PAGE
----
If you’ve ever been to one of the members-only nights at the Field Museum of Natural History, where they open up the archives to showcase vast collections of flora and fauna that aren’t generally open to the public, you understand that the exhibits that attract visitors to the Field are just the tip of the iceberg. But you may not understand how these 30 million items (yes, that’s the correct number) actually assist in the work of scientists and researchers. “Specimens: Unlocking the Secrets of Life” shows us exactly how that’s done.
The latest exhibit at the Field Museum of Natural History opened earlier this month, and will remain at the Field through January 7, 2018. It’s a rare look at the huge amounts of skins, taxidermied bodies, and other artifacts that have helped us document the world around us over time. The Field’s collection happens to be one of the biggest in the world.
“Most people don’t even realize that there are things that not on display – and if they do realize there are things that aren’t on display, they have a misinterpretation of how those are the ‘lesser’ things,” explains Exhibition Developer Marie Georg, who helped decide how to tell the stories that make up “Specimens.” “In many instances, they’re the real deal. They’re the more important specimens, especially when it comes a lot of the natural world.”
These specimens include a tiny minnow that is now extinct, making the little fish the only scientific record of this creature that exists. It includes preparation types that visitors may not be used to seeing in museum displays, such as pressed plants or pinned insects, that are designed to help scientists understand our changing world.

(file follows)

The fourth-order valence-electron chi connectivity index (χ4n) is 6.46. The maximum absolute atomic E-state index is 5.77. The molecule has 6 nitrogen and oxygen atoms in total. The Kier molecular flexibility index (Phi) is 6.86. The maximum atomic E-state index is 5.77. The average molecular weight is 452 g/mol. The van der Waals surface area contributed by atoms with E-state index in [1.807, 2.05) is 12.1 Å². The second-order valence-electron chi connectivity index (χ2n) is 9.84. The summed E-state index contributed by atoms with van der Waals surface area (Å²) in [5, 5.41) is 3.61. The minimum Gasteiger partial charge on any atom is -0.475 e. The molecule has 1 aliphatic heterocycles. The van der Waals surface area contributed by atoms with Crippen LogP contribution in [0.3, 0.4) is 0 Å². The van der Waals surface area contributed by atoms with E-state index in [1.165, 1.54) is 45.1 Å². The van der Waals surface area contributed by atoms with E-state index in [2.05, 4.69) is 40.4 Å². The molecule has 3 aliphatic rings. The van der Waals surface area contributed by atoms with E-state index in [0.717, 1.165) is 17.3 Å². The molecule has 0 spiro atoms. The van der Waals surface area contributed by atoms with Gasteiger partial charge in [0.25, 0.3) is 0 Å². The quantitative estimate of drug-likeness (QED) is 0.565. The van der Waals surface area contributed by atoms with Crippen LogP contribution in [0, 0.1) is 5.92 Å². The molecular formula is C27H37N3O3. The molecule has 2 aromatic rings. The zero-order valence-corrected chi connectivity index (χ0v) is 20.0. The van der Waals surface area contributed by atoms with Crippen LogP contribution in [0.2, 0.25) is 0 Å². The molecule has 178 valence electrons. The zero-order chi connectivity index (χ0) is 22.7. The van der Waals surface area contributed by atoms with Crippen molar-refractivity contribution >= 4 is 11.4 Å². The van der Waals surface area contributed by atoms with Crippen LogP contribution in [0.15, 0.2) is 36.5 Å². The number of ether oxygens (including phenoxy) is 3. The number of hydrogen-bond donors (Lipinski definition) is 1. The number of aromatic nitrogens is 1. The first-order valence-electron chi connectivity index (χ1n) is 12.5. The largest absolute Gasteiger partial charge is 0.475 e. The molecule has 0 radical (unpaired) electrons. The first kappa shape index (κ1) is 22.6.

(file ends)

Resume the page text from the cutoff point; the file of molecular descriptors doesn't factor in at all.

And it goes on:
To create the exhibit, Georg and other designers looked for superlatives – the biggest and smallest, for example. The beautiful and intriguing. The ones that told the most compelling stories. The ones that can teach us about what natural historians and scientists do. For example, one part of the exhibit discusses holotypes, which are “firsts” – the specimens used to initially describe a species, when we discovered them. The Field Museum’s collections house 20,000 holotypes.
The organizers looked for specimens that solved a mystery – have bird sizes changed due to the warming of the Earth? How did moss help FBI investigators crack a case? What can we discover about geese who brought down a plane in a crash, and how will that help us? One of the things guests will learn from “Specimens” is that scientists need to have big collections to be able to compare species over time. Another is that new technologies are constantly being developed that can help us go back and look at previous collections to find out new things. The idea is, Georg says, to be able to share concepts and concerns that are fundamental to scientists, but which casual museum-goers may never have known existed.
“Specimens” does this well with a boatload of information, along with an inside look at museums and the people that are involved with them. Interactive stations help visitors learn physical differences in specimens that scientists use to classify species, and there’s even an opportunity for citizen science. This is a cerebral exhibit, but there are touchables and visually interesting elements for all ages.
The exhibit also shows that natural history, despite all the dead things it showcases, is a very optimistic field. “There’s a lot of hope in collecting, that someday it will be useful. You do have to rely on the people who came before you to have done their jobs, in order for you to do yours now. For researchers to answer these questions now, they need collections from the generations before them,” George said.
“Specimens: Unlocking the Secrets of Life” is at the Field Museum of Natural History through 2017. For admission information and more about what’s available at the Field right now, visit the website at www.fieldmuseum.org.